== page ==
Monday, May 28, 2007


I spent the weekend at a workshop which was for the most part around the language we use as activists, community workers and generally great people. It was an interesting experience and provided time to reflect that we don’t normally have when we are in the thick of crisis after crisis. One of the key things that came up was the power of stories to shift consciousness. Another was the need to reframe the debate so we are no longer arguing about better growth or quality of life but instead we are asking about how people feel working 60 hours a week (we have the second highest working hours in the world). Or how it feels to not ever get a chance to see your kids, when on the defensive to forgo scientific speak and instead to speak from personal experience of the destructiveness of our culture.

When it comes down to it all of us are being fucked over one way or another by the system and those who aren’t are the privileged who will never listen to us anyway, instead of browbeating people into submission letting them tell their own story and planting seeds is much more likely to bring about transformation than a heated debate about GDP. Making people feel vaguely uncomfortable about how they are living is a start and better than making them hate you. As we deconstructed the word sustainability it became obvious that I should try to be explicit with the language I use not letting catch phrases or slogans get in the way of what I’m trying to say. And that my personal belief and story is much more powerful than the leaflets and sound bites we come up with.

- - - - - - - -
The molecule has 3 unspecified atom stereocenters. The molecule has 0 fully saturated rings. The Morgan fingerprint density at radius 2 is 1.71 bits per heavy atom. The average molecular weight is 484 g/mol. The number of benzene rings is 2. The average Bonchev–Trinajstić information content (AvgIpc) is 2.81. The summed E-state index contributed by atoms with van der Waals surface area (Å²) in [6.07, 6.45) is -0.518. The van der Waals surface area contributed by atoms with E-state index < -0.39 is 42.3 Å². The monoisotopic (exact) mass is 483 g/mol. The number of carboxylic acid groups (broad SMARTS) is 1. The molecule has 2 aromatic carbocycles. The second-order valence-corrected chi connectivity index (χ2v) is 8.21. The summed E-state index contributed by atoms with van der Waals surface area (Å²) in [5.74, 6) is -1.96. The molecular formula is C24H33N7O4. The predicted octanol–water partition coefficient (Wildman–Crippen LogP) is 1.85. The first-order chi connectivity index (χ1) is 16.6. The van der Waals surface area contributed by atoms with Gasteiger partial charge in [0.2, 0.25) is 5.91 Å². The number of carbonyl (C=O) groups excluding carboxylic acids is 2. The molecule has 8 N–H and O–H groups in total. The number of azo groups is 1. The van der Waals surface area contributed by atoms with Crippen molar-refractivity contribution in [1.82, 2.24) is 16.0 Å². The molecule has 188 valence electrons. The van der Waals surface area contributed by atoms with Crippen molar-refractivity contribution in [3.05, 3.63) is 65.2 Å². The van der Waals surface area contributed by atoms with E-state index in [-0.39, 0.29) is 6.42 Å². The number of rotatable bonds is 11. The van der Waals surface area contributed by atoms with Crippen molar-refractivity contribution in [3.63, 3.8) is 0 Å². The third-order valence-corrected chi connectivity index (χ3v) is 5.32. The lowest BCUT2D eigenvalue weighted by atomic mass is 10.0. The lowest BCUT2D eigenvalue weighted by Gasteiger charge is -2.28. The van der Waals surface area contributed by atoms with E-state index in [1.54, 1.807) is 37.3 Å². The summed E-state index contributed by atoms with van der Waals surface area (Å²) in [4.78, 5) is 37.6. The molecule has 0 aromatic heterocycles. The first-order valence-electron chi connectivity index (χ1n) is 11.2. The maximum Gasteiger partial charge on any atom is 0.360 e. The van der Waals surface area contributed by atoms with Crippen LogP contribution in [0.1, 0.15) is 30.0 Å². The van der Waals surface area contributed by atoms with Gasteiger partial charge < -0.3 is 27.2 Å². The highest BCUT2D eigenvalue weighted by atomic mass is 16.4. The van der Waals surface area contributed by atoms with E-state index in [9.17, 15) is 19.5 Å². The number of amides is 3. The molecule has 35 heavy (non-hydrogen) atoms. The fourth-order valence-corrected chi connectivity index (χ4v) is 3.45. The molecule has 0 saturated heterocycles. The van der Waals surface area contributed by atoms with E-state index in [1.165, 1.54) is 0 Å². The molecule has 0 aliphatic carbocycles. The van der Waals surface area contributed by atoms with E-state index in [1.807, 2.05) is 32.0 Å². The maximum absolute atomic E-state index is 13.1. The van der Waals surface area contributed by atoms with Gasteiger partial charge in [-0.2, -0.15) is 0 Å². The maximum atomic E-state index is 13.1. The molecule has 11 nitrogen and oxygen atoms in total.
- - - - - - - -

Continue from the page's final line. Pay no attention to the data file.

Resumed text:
There were a few other interesting points but the second half of the weekend was overshadowed by the spies who have infiltrated the activist movement in Aotearoa. The fact that a 19 year old could join an anti war movement and an animal rights network and then systematically report back every single action those groups took for two years is beyond belief. I have no idea how the two could have done it, how students could knowingly work against people that called them friends and how they could have sabotaged people fighting against factory farming and the arms trade. I hope the damage done by these two is not irreparable but it is a severe blow to a small overworked and underappreciated group of activists.

1 comment:

Craig said...

Pretty astonishing tale of woe with the infiltration. Disgraceful. Obviously, nothing should change because of it, but it still sux0rz.

Interesting that you bring up language, your comments indicate a pretty major shift in communicating the issues though, and seem to go beyond language and into strategy... anyway I'll be keen to see this one grow.